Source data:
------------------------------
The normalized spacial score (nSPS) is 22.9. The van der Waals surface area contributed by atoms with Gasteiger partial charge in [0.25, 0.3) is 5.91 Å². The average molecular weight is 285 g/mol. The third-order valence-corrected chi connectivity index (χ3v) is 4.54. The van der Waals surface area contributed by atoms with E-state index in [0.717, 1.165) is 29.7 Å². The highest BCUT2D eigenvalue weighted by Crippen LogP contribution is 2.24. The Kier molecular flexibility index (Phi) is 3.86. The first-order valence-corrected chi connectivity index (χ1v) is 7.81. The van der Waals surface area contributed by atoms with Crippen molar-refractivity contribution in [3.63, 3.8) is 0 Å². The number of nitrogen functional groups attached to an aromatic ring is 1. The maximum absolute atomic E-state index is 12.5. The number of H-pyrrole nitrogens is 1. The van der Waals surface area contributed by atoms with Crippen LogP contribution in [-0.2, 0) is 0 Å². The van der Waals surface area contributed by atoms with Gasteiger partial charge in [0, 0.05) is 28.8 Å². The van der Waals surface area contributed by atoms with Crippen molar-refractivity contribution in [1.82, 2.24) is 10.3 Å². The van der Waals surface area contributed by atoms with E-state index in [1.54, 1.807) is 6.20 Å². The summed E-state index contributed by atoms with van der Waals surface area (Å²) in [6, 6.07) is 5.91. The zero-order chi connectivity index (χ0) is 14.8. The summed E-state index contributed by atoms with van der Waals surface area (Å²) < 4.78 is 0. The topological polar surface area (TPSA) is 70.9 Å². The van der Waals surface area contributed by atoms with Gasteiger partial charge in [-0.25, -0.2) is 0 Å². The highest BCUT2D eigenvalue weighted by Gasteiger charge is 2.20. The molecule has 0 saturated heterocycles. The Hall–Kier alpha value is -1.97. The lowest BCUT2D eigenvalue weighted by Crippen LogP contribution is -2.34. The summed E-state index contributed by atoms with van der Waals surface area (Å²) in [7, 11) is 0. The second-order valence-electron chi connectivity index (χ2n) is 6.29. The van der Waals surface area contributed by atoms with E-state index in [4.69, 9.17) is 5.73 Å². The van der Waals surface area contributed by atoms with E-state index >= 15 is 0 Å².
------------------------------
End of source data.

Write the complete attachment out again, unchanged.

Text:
The normalized spacial score (nSPS) is 22.9. The van der Waals surface area contributed by atoms with Gasteiger partial charge in [0.25, 0.3) is 5.91 Å². The average molecular weight is 285 g/mol. The third-order valence-corrected chi connectivity index (χ3v) is 4.54. The van der Waals surface area contributed by atoms with E-state index in [0.717, 1.165) is 29.7 Å². The highest BCUT2D eigenvalue weighted by Crippen LogP contribution is 2.24. The Kier molecular flexibility index (Phi) is 3.86. The first-order valence-corrected chi connectivity index (χ1v) is 7.81. The van der Waals surface area contributed by atoms with Crippen molar-refractivity contribution in [3.63, 3.8) is 0 Å². The number of nitrogen functional groups attached to an aromatic ring is 1. The maximum absolute atomic E-state index is 12.5. The number of H-pyrrole nitrogens is 1. The van der Waals surface area contributed by atoms with Crippen LogP contribution in [-0.2, 0) is 0 Å². The van der Waals surface area contributed by atoms with Gasteiger partial charge in [0, 0.05) is 28.8 Å². The van der Waals surface area contributed by atoms with Crippen molar-refractivity contribution in [1.82, 2.24) is 10.3 Å². The van der Waals surface area contributed by atoms with E-state index in [1.54, 1.807) is 6.20 Å². The summed E-state index contributed by atoms with van der Waals surface area (Å²) in [6, 6.07) is 5.91. The zero-order chi connectivity index (χ0) is 14.8. The summed E-state index contributed by atoms with van der Waals surface area (Å²) < 4.78 is 0. The topological polar surface area (TPSA) is 70.9 Å². The van der Waals surface area contributed by atoms with Gasteiger partial charge in [-0.25, -0.2) is 0 Å². The highest BCUT2D eigenvalue weighted by Gasteiger charge is 2.20. The molecule has 0 saturated heterocycles. The Hall–Kier alpha value is -1.97. The lowest BCUT2D eigenvalue weighted by Crippen LogP contribution is -2.34. The summed E-state index contributed by atoms with van der Waals surface area (Å²) in [7, 11) is 0. The second-order valence-electron chi connectivity index (χ2n) is 6.29. The van der Waals surface area contributed by atoms with E-state index in [4.69, 9.17) is 5.73 Å². The van der Waals surface area contributed by atoms with E-state index >= 15 is 0 Å².